To lunch here: Mr. and Mrs. Alexander Sycip (formerly Bonnie Liu). Mr. Sycip’s grandfather came to Manila from Amoy. His Chinese name was “Hsueh”, which is pronounced “Si” in Amoy dialect. The origin of the “cip” is unknown, but probably the Amoy pronunciation of another Chinese character. In the Spanish days, anybody who was baptized into the Catholic Church became ipso facto a Spanish subject. Sycip grandpére was baptized and given the Christian name Jose Larade Sy. My other guests were Charles Glaser of E.C.A. and Chapman, whom I met once in Shanghai. He used to be with Mackay radio, but is now retired. He had the next bed to W.H. Donald while interned at St. Tomas and was with him in Shanghai when he died — and a bearer at his funeral. He told me that he has a verbatim record of many of Donald’s stories and recollections made during internment. He has sent to America for them, and will let me see them if they arrive before I leave. He said that Donald would never have permitted the publication of “Donald of China” had he lived. Donald paid the author of that book $4,000! He could have gotten 25 to 50 thousand dollars from the S.E.P. or Time for his autobiography.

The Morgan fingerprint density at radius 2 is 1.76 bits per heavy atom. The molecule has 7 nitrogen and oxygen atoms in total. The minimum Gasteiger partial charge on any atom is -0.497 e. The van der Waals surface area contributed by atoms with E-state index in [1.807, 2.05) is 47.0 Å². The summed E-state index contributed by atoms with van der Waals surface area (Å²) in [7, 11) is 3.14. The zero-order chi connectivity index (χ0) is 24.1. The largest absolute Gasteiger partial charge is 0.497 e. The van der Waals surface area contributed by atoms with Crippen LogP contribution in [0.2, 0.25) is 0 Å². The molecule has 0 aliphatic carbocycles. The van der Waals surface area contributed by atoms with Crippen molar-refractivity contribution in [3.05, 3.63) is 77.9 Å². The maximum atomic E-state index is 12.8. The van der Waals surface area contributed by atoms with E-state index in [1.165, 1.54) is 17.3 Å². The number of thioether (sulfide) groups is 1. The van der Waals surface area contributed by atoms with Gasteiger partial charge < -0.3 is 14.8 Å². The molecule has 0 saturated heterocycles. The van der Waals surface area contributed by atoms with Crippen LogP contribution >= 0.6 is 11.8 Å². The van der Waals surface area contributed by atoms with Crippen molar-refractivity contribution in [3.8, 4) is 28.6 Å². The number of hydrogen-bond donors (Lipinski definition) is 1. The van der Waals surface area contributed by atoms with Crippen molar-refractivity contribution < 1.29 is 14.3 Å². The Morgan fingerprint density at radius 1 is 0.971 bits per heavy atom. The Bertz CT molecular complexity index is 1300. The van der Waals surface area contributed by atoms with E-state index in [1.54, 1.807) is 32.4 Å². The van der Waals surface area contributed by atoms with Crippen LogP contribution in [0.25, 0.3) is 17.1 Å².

Had an hour’s talk with Jacinto in the office. He is very anxious to prepare legislation to improve the Customs organization, and wants me to get Bradley out here as soon as possible to help him. Spoke to Cecchi about it. Called on Donn Muni (away for a week), Wilkins (Manila Bulletin) and Ramon Escoda. Col. Miguel Enriquez came to my room at 9 a.m. to hand me copies of documents prepared last June by the reorganization committee of the Ministry of Finance setting forth a plan of reorganization of the Customs. (This was before the Bell Mission was formed.)